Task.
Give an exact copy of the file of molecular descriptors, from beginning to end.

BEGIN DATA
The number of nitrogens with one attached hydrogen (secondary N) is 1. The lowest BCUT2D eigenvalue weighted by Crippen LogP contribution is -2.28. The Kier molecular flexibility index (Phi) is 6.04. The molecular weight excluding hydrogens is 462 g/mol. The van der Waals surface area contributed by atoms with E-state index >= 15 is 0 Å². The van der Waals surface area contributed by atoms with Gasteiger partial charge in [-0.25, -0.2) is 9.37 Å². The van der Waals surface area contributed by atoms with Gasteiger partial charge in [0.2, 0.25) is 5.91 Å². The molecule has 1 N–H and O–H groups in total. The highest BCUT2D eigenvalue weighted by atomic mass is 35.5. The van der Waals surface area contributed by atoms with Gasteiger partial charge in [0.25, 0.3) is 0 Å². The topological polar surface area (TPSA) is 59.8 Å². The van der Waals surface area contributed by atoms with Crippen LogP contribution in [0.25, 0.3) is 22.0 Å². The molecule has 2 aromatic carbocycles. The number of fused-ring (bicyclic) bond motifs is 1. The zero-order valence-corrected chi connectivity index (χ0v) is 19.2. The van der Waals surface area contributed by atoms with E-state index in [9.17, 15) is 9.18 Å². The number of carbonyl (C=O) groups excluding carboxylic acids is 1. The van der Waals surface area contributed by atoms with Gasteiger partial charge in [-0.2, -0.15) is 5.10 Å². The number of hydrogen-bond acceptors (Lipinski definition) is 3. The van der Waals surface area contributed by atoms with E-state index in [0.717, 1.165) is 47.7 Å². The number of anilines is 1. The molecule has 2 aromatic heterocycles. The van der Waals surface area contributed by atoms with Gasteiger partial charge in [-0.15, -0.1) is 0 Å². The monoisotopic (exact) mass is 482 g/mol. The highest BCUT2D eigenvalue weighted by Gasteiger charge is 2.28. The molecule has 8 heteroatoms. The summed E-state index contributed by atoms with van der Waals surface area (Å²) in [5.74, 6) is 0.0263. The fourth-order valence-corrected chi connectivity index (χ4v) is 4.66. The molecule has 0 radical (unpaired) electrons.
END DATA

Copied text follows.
The number of nitrogens with one attached hydrogen (secondary N) is 1. The lowest BCUT2D eigenvalue weighted by Crippen LogP contribution is -2.28. The Kier molecular flexibility index (Phi) is 6.04. The molecular weight excluding hydrogens is 462 g/mol. The van der Waals surface area contributed by atoms with E-state index >= 15 is 0 Å². The van der Waals surface area contributed by atoms with Gasteiger partial charge in [-0.25, -0.2) is 9.37 Å². The van der Waals surface area contributed by atoms with Gasteiger partial charge in [0.2, 0.25) is 5.91 Å². The molecule has 1 N–H and O–H groups in total. The highest BCUT2D eigenvalue weighted by atomic mass is 35.5. The van der Waals surface area contributed by atoms with Gasteiger partial charge in [0.25, 0.3) is 0 Å². The topological polar surface area (TPSA) is 59.8 Å². The van der Waals surface area contributed by atoms with Crippen LogP contribution in [0.25, 0.3) is 22.0 Å². The molecule has 2 aromatic carbocycles. The number of fused-ring (bicyclic) bond motifs is 1. The zero-order valence-corrected chi connectivity index (χ0v) is 19.2. The van der Waals surface area contributed by atoms with E-state index in [9.17, 15) is 9.18 Å². The number of carbonyl (C=O) groups excluding carboxylic acids is 1. The van der Waals surface area contributed by atoms with Gasteiger partial charge in [-0.2, -0.15) is 5.10 Å². The number of hydrogen-bond acceptors (Lipinski definition) is 3. The van der Waals surface area contributed by atoms with E-state index in [0.717, 1.165) is 47.7 Å². The number of anilines is 1. The molecule has 2 aromatic heterocycles. The van der Waals surface area contributed by atoms with Gasteiger partial charge in [-0.15, -0.1) is 0 Å². The monoisotopic (exact) mass is 482 g/mol. The highest BCUT2D eigenvalue weighted by Gasteiger charge is 2.28. The molecule has 8 heteroatoms. The summed E-state index contributed by atoms with van der Waals surface area (Å²) in [5.74, 6) is 0.0263. The fourth-order valence-corrected chi connectivity index (χ4v) is 4.66. The molecule has 0 radical (unpaired) electrons.